Design & The Concrete Poem – Glasgow, 28 September – 6 October 2016


Curated by Bronac Ferran

Zero and one is everything – the whole universe – and equally the circle and line, which is the futura typeface, can express everything.
Hansjörg Mayer, concrete poet, typographer and graphic designer.

A work called o i l by Mayer, from 1965, made entirely of circles and lines, forms the central image for the poster for this exhibition. The exhibition will include a full display of his futura series of prints made between 1965 and 1967 which included poems made by Frieder Nake, Thomas A. Clark, Edwin Morgan and Ian Hamilton Finlay. It will also include other less well-known works from Mayer’s collections.

Context for this exhibition:

In the international concrete poetry movement of the 1950s ad 1960s the shape and sounds of poetry underwent radical transformation. Design and typography were at the centre of these developments.

A Brazilian poet, Décio Pignatari declared that the poet is a language designer.

A Benedictine poet and monk called dom Sylvester Houédard whose works, called typestracts, were created on an Olivetti typewriter, wrote that graphic bred concrete.

In many parts of the world, exponents of concrete poetry (and their predecessors in lettrism and other movements) took form apart, breaking down words into letters and letters into fragments as well as into codes and signs. Many were obsessed with decomposition, with dematerialising language and exploring the properties of graphic space. Others focussed on highlighting the materiality of the text and on the space occupied by single words – such as apple or pear – making these into images and exposing their graphic form. When computer art was starting to be made, it appeared for the first time within concrete poetry contexts. Some concrete poets made works they called semiotic poems, including keys and codes.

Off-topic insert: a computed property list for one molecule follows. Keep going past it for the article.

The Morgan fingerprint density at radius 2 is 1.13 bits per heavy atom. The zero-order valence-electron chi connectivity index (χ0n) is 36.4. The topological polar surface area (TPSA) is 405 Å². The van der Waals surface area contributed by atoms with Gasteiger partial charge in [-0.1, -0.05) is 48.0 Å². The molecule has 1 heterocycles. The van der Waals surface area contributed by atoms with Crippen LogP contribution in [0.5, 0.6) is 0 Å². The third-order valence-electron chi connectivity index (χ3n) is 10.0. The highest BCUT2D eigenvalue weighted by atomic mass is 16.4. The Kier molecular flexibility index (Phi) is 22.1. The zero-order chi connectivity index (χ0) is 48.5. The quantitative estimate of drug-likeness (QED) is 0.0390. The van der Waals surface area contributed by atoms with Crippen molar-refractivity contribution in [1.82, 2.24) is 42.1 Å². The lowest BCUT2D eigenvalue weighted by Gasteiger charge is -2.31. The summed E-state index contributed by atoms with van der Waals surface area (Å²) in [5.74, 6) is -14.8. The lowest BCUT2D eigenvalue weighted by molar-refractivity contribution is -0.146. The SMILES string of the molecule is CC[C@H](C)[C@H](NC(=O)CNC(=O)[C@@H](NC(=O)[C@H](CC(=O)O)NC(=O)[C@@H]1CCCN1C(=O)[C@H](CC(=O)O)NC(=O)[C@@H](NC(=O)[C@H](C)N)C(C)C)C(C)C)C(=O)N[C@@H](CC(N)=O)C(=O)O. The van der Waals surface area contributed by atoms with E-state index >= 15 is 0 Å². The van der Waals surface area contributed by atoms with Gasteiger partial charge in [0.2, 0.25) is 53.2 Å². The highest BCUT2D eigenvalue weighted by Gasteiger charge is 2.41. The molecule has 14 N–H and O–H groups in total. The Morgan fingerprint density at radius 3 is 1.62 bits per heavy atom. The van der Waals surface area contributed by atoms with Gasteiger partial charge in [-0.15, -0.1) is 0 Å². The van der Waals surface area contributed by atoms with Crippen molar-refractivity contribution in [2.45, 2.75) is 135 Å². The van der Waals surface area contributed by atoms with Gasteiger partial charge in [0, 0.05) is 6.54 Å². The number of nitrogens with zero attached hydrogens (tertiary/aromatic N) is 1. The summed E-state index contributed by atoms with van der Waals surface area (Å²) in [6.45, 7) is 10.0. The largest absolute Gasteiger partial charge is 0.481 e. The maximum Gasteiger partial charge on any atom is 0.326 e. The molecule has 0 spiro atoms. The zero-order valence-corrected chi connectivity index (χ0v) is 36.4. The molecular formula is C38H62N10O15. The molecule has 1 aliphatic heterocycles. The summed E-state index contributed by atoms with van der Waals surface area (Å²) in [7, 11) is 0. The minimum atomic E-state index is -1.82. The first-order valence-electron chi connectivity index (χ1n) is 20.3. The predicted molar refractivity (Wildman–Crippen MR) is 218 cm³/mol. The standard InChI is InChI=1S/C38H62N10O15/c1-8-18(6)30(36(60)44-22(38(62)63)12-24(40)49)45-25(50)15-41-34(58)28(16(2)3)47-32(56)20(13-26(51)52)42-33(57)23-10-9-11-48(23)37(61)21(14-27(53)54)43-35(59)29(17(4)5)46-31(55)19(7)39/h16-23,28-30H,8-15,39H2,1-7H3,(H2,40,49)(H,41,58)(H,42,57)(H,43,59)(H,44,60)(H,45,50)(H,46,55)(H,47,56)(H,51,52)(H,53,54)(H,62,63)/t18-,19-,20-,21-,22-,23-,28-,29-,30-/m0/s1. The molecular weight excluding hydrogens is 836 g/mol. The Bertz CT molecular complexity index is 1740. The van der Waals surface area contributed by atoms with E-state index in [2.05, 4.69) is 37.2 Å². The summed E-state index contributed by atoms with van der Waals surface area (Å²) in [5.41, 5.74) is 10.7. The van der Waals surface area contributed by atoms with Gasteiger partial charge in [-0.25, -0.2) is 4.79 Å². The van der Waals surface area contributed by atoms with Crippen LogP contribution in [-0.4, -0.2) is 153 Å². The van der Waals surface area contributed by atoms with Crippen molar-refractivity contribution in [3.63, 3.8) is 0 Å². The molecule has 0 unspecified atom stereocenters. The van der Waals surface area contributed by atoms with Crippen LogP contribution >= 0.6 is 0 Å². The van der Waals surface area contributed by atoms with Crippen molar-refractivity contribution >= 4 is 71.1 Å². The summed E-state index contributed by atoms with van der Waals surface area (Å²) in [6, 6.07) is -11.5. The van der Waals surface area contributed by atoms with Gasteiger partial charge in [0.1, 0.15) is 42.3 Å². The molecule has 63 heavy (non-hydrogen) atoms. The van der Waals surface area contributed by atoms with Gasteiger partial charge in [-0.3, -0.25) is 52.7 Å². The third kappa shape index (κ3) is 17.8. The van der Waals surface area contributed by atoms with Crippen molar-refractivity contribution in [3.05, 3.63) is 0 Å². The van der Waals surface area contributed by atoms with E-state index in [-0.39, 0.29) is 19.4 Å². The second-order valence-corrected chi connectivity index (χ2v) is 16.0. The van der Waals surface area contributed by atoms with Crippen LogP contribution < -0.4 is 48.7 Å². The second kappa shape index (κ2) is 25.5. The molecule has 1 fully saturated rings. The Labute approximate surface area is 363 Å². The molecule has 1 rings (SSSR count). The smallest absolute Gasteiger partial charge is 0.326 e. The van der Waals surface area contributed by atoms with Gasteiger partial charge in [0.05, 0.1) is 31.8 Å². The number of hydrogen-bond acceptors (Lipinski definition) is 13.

Among the other poets featured in the exhibition are Stephen Bann who has kindly loaned some of his Amber Sand works which were first shown outdoors on the lawn of Brighton Pavilion during the Brighton Festival of Poetry which he curated in 1967. Many works will also be shown from the extensive archive of Bob Cobbing, one of the foremost figures in the concrete and sound poetry movement who was not only an important poet but who provided a vital stage for many established and emerging poets to be read and seen through the magazine Writers Forum and the bookshop Better Books which he managed.

Among the female poets included are Ilse Garnier who is an important and underrated figure who worked with breath, sound and text and Lily Greenham, a wonderful sound and visual poet whose work has been rarely heard or seen since the ‘sixties but is now at last receiving some recognition. Liliane Lijn, a U.S. born London-based visual poet (who currently has three works on show at the Beat exhibition at the Pompidou in Paris) is also included in the show with a beautiful work called Immaterial Alphabet – which will displayed in a light-box in keeping with the Lighthouse setting. A digital video of some of Lijn’s kinetic poetry will also be on display in the gallery.

The Design & the Concrete Poem exhibition is a contribution to the O-I i-O – Outside In Inside Out – Poetry Festival happening in Glasgow in early October. Works have been loaned from important personal collections in the U.K and in Germany especially for this exhibition. The exhibition also includes rarely seen catalogues, posters and experimental typography journals from a fascinating pre-digital period.

This exhibition has been supported by the Arts & Humanities Research Council Digital Transformations Theme Research Fellow.

A Talk about Ian Hamilton Finlay and Design & the Concrete Poem will be held at The Lighthouse on Saturday 1st October from 3:00-4.15 pm with Professor Stephen Bann and Dr Greg Thomas, chaired by Bronac Ferran, This event is free and open to the public.

Earlier in the day is an invite only roundtable exploring Care for the Concrete Future – how might digital humanities methodologies help sustain and conserve distributed collections of concrete and visual poetry for future researchers to access?